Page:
Capacitor effect for magnetic monopoles in spin ice. The application of a magnetic potential adds new magnetic monopoles to a crystal of spin ice which then spring apart and store magnetricity.
Researchers at the LCN have created a purely magnetic version of one of the basic effects of electronics – the storage and release of charge in a capacitor. This follows their demonstration last year of the existence of a magnetic equivalent of electricity: so-called “magnetricity”.
The new research, published this week in the journal Nature Physics, describes how long lived currents of magnetic charges or “monopoles” may be created in spin ice, the special material that hosts magnetricity. The application of a magnetic field to spin ice charges up the material just like the application of an electric field charges up a capacitor. The subsequent release of the magnetic field causes magnetic currents to flow for several minutes, during which time the current can be measured and characterised in detail.
The recent discovery of ‘magnetricity’ in spin ice raises the question of whether long-lived currents of magnetic ‘monopoles’ can be created and manipulated by applying magnetic fields. Here we show that they can. By applying a magnetic-field pulse to a Dy2Ti2O7 spin-ice crystal at 0.36 K, we create a relaxing magnetic current that lasts for several minutes. We measure the current by means of the electromotive force it induces in a solenoid coupled to a sensitive amplifier, and quantitatively describe it using a chemical kinetic model of point-like charges obeying the Onsager–Wien mechanism of carrier dissociation and recombination. We thus derive the microscopic parameters of monopole motion in spin ice and identify the distinct roles of free and bound magnetic charges. Our results illustrate a basic capacitor effect for magnetic charge and should pave the way for the design and realization of ‘magnetronic’ circuitry.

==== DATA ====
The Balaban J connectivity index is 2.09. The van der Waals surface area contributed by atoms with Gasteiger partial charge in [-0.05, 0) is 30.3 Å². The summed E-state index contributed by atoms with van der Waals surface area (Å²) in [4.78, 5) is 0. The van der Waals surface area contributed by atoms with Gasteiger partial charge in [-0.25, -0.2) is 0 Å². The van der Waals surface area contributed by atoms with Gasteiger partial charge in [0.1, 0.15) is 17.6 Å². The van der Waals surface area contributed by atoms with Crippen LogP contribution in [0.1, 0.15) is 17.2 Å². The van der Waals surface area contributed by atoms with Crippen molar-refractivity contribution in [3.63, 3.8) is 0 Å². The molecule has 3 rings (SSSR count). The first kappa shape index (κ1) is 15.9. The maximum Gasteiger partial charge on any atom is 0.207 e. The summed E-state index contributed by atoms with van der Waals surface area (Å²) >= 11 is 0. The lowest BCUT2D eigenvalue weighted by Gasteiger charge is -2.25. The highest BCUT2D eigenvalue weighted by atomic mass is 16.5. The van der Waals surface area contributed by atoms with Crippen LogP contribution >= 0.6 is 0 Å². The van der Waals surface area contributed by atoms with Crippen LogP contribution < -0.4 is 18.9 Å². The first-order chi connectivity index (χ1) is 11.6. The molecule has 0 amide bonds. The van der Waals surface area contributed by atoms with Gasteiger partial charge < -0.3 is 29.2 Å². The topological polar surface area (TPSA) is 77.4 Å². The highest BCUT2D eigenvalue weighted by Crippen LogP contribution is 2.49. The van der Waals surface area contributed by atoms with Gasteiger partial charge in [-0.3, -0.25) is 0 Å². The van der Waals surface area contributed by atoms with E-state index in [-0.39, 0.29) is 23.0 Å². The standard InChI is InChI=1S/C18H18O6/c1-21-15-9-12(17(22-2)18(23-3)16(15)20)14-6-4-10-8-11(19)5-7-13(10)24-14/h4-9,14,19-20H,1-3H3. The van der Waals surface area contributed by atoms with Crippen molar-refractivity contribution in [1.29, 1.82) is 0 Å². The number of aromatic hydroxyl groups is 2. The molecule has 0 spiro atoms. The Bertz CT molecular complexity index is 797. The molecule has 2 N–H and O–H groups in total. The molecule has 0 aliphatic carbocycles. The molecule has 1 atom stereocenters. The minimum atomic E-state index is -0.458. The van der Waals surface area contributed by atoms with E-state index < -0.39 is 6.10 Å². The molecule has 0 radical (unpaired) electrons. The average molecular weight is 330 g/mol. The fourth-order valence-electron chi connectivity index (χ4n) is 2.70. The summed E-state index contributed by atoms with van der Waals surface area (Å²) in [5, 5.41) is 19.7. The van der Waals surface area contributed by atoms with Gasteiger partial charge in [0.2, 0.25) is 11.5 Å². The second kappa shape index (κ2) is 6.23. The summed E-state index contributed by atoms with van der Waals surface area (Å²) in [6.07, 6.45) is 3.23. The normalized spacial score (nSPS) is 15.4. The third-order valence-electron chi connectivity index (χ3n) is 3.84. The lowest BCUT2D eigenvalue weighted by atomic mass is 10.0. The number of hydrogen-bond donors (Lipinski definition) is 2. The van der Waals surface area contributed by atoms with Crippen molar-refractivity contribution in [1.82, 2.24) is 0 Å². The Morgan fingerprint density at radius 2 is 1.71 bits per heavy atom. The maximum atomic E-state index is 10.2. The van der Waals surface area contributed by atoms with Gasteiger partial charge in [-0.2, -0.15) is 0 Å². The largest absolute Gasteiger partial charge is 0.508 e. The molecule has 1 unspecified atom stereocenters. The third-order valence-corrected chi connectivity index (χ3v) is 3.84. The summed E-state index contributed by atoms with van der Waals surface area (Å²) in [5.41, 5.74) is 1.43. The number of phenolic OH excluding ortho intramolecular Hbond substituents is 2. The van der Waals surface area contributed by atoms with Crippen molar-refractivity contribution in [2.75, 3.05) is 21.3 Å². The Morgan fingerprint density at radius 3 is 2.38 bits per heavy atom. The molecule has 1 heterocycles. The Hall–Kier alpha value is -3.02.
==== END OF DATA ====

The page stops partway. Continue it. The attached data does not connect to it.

Prof. Steve Bramwell of the LCN collaborated with Dr. Sean Giblin from the ISIS neutron and muon facility, Prof. Ian Terry from Durham University and Prof. Peter Holdsworth from the Ecole Normale Supéieure (ENS) in Lyon, France. They used a sensitive measuring device called a magnetometer to observe and record the magnetic currents in a single spin ice crystal specially prepared by Dr. D. Prabhakaran (Oxford). The researchers then analysed these measurements to prove that the magnetic currents flow in exactly the same way as do electric currents in an electolyte, the material that carries electrical current within a battery.
“These measurements establish how magnetricity works at the atomic level” says Prof. Bramwell, ” – we now know how fast the magnetic monopoles move and how they combine to create a magnetic current. Technological applications of magnetricity remain a long way off, but to create a capacitor effect is a prerequisite for any kind of future magnetronics – the magnetic version of electronics.”